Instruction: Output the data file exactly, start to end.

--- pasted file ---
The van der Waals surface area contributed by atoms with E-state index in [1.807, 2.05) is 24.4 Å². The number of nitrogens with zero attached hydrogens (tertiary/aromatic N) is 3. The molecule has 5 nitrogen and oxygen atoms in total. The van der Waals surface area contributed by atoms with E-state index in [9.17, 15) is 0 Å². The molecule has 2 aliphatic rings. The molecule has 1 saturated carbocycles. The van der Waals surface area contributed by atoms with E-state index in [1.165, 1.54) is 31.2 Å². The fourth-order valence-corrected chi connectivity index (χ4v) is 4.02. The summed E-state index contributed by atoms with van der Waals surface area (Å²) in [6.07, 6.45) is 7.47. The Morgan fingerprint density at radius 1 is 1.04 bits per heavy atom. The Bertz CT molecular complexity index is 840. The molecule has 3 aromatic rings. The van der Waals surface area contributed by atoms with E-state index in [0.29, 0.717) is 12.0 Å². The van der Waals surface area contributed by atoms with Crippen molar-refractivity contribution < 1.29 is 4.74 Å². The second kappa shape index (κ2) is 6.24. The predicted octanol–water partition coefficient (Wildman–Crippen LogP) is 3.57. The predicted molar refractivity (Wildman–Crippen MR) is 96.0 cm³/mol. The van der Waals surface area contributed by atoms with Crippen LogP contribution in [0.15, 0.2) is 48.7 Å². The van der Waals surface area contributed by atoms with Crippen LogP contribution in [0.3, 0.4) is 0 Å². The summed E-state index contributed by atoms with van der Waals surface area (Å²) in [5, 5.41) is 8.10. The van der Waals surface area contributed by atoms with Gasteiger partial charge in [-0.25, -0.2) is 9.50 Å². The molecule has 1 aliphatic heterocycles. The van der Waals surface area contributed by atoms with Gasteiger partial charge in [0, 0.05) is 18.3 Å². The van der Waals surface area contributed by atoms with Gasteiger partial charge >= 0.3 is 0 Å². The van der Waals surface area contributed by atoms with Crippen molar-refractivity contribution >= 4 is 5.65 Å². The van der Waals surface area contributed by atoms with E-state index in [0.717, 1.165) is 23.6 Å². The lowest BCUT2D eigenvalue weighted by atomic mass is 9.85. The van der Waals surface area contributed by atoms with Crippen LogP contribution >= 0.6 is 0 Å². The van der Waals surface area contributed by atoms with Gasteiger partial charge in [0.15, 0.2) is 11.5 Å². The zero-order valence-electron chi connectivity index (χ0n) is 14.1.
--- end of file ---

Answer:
The van der Waals surface area contributed by atoms with E-state index in [1.807, 2.05) is 24.4 Å². The number of nitrogens with zero attached hydrogens (tertiary/aromatic N) is 3. The molecule has 5 nitrogen and oxygen atoms in total. The van der Waals surface area contributed by atoms with E-state index in [9.17, 15) is 0 Å². The molecule has 2 aliphatic rings. The molecule has 1 saturated carbocycles. The van der Waals surface area contributed by atoms with E-state index in [1.165, 1.54) is 31.2 Å². The fourth-order valence-corrected chi connectivity index (χ4v) is 4.02. The summed E-state index contributed by atoms with van der Waals surface area (Å²) in [6.07, 6.45) is 7.47. The Morgan fingerprint density at radius 1 is 1.04 bits per heavy atom. The Bertz CT molecular complexity index is 840. The molecule has 3 aromatic rings. The van der Waals surface area contributed by atoms with E-state index in [0.29, 0.717) is 12.0 Å². The van der Waals surface area contributed by atoms with Crippen molar-refractivity contribution < 1.29 is 4.74 Å². The second kappa shape index (κ2) is 6.24. The predicted octanol–water partition coefficient (Wildman–Crippen LogP) is 3.57. The predicted molar refractivity (Wildman–Crippen MR) is 96.0 cm³/mol. The van der Waals surface area contributed by atoms with Crippen LogP contribution in [0.15, 0.2) is 48.7 Å². The van der Waals surface area contributed by atoms with Crippen LogP contribution in [0.3, 0.4) is 0 Å². The summed E-state index contributed by atoms with van der Waals surface area (Å²) in [5, 5.41) is 8.10. The van der Waals surface area contributed by atoms with Gasteiger partial charge in [-0.25, -0.2) is 9.50 Å². The molecule has 1 aliphatic heterocycles. The van der Waals surface area contributed by atoms with Gasteiger partial charge in [0, 0.05) is 18.3 Å². The van der Waals surface area contributed by atoms with Gasteiger partial charge >= 0.3 is 0 Å². The van der Waals surface area contributed by atoms with Crippen molar-refractivity contribution >= 4 is 5.65 Å². The van der Waals surface area contributed by atoms with E-state index in [0.717, 1.165) is 23.6 Å². The lowest BCUT2D eigenvalue weighted by atomic mass is 9.85. The van der Waals surface area contributed by atoms with Crippen LogP contribution >= 0.6 is 0 Å². The van der Waals surface area contributed by atoms with Gasteiger partial charge in [0.15, 0.2) is 11.5 Å². The zero-order valence-electron chi connectivity index (χ0n) is 14.1.